Sometimes, buyers will assume because new construction is inspected throughout the building process, they will not need to have the home inspected independently. Sometimes buyers think the builder “walk through” is an inspection but it’s not. Although cosmetic items and items for repair can be found during this walk through, there are things even the best builders can and do miss. Your agent should have a good home inspector to recommend with a background in building, such as a licensed general contractor because they are the best qualified inspector for new construction. Home inspections are not required, but they can be the best money spent when purchasing a new home. Many buyers will choose to have the home inspected initially and right before the 1 year anniversary. Home inspectors inspect the roof, check all of the major systems such as electrical, HVAC and plumbing in the home as well as the foundation for any unusual settling or instability. They are essentially looking for items to be functioning as intended and do not look at cosmetic items such as paint and drywall imperfections. Often times, even when a new home looks cosmetically perfect, it may still require the HVAC to be adjusted, roof shingles repaired, electrical outlets repaired or replaced, and other miscellaneous items. Expect to spend $350-$450 for a home inspection, but this expense is relatively low for the amount of money it can save the homeowner on future repairs initially overlooked. A buyer might also want to consider having a radon inspection, final property survey, and well water inspection preformed because some builders do not routinely preform these inspections. Well water should be tested, even with new construction homes for a detailed list of inorganic and organic substance levels. Only a basic water test is required to be completed by the builders so heavy iron or mineral levels, which can cause appliances that use water (hot water heater, dish washer, washing machine, etc.) to wear out abnormally soon, are over looked. If a buyer is proactive in looking at these things and find an issue, they can ask the builder to provide a water filter/softener or purchase one themselves shortly after closing, so their appliances stay in good working order for longer.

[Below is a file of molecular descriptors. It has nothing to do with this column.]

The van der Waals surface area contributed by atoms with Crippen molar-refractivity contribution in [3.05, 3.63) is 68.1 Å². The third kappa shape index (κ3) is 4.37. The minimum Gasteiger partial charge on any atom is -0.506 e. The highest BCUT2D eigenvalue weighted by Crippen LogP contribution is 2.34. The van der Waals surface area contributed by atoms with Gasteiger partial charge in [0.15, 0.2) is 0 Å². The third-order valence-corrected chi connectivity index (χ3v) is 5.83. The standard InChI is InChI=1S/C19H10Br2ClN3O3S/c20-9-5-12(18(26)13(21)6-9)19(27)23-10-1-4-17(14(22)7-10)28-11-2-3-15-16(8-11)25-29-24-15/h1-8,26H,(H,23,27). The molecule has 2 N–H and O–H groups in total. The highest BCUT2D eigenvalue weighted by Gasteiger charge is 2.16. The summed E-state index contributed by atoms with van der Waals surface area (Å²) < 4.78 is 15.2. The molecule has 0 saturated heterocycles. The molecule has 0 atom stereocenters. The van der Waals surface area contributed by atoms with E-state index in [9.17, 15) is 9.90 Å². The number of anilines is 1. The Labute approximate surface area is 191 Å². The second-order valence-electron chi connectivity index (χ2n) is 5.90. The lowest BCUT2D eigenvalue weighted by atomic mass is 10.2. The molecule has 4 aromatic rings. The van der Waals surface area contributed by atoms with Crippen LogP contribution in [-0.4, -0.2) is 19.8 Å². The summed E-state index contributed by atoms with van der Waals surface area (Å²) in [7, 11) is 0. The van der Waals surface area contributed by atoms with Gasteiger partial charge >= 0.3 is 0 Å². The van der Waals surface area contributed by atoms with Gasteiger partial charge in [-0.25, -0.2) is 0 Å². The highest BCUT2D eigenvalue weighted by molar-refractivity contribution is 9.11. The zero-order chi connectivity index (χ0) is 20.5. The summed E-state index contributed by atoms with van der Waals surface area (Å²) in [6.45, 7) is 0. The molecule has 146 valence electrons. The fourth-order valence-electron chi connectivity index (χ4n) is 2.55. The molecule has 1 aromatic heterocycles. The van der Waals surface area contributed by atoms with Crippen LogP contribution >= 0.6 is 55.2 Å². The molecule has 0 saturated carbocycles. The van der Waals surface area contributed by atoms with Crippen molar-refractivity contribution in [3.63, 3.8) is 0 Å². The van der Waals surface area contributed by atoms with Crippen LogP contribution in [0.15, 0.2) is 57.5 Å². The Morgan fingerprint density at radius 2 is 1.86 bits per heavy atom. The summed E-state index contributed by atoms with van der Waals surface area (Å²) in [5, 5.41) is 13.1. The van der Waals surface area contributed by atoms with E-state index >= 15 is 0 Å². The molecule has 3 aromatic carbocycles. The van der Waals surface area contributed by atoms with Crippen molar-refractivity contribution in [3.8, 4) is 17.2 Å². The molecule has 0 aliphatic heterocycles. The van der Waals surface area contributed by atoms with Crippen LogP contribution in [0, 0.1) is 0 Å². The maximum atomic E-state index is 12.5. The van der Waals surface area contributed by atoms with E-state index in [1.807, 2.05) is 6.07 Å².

The following are actual photographs of problems found by local home inspector, Scott Makseyn, President of Home Helpers, Inc., in new construction homes in the area:
This window had a failed thermal seal.
Newer, high-end wood/aluminum clad windows last about this long too. Traditional aluminum frame windows typically last 17 to 20 years. Vinyl framed windows may make it 15 years if they have standard box spacers. However most newer vinyl framed windows have a low-quality Intercept Spacer and these windows begin failing in 5 to 8 years.
Sunshine is the biggest cause of window failure, which is why your south and west facing windows usually fail first. Sunshine causes both a process known as “solar pumping” and the hardening of the sealant that forms the seals of the window.
When sunshine hits a double pane window the air inside heats up significantly, (think of a car on a hot day!) causing the sealed window unit to expand and pushing air out through the semi-permeable seals. In the evening, the window cools and contracts, drawing air—and humidity—with it. Day after day, year after year, this cyclical expansion and contraction occurs, stressing the window seals and filling the air space with moisture.
The gutters in this home did not have any downspouts.
Although downspouts aren’t always aesthetically pleasing, they are essential. Downspouts move the water away from the foundation. You may also ask about drainage beyond the downspouts.
This home has a section of missing roofing.
Finding the Right Agent-
If you are not already actively working with a buyer’s agent, you will likely want to find one. Finding the right agent is important for re-sale properties as well as new construction ones. Here are some helpful tips:
Make sure you choose an agent who is familiar with the area you want to build in. Other things you may want to make sure they are familiar with are:
Proposed routes of 540.
Proximity to amenities.